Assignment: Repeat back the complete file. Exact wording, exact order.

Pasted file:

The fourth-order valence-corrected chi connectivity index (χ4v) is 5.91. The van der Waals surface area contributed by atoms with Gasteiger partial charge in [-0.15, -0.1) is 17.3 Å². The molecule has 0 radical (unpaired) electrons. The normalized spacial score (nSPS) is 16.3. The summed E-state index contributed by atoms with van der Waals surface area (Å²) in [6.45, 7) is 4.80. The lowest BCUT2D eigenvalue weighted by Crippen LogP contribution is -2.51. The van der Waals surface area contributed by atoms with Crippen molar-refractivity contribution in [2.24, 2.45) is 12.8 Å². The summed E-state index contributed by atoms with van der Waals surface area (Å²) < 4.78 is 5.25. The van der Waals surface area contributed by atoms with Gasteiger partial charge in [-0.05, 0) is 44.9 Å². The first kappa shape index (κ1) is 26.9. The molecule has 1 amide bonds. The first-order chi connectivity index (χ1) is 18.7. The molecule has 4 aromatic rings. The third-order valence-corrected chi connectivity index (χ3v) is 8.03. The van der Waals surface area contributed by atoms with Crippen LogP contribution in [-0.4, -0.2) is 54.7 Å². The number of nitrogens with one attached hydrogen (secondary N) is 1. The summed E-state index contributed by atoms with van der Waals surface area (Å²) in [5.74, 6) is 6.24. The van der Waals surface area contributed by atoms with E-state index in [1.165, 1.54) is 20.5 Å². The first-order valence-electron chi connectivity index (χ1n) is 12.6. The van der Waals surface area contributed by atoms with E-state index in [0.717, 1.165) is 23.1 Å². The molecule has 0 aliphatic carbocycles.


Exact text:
The fourth-order valence-corrected chi connectivity index (χ4v) is 5.91. The van der Waals surface area contributed by atoms with Gasteiger partial charge in [-0.15, -0.1) is 17.3 Å². The molecule has 0 radical (unpaired) electrons. The normalized spacial score (nSPS) is 16.3. The summed E-state index contributed by atoms with van der Waals surface area (Å²) in [6.45, 7) is 4.80. The lowest BCUT2D eigenvalue weighted by Crippen LogP contribution is -2.51. The van der Waals surface area contributed by atoms with Crippen molar-refractivity contribution in [2.24, 2.45) is 12.8 Å². The summed E-state index contributed by atoms with van der Waals surface area (Å²) < 4.78 is 5.25. The van der Waals surface area contributed by atoms with Gasteiger partial charge in [-0.05, 0) is 44.9 Å². The first kappa shape index (κ1) is 26.9. The molecule has 1 amide bonds. The first-order chi connectivity index (χ1) is 18.7. The molecule has 4 aromatic rings. The third-order valence-corrected chi connectivity index (χ3v) is 8.03. The van der Waals surface area contributed by atoms with Crippen LogP contribution in [-0.4, -0.2) is 54.7 Å². The number of nitrogens with one attached hydrogen (secondary N) is 1. The summed E-state index contributed by atoms with van der Waals surface area (Å²) in [5.74, 6) is 6.24. The van der Waals surface area contributed by atoms with E-state index in [1.165, 1.54) is 20.5 Å². The first-order valence-electron chi connectivity index (χ1n) is 12.6. The van der Waals surface area contributed by atoms with E-state index in [0.717, 1.165) is 23.1 Å². The molecule has 0 aliphatic carbocycles.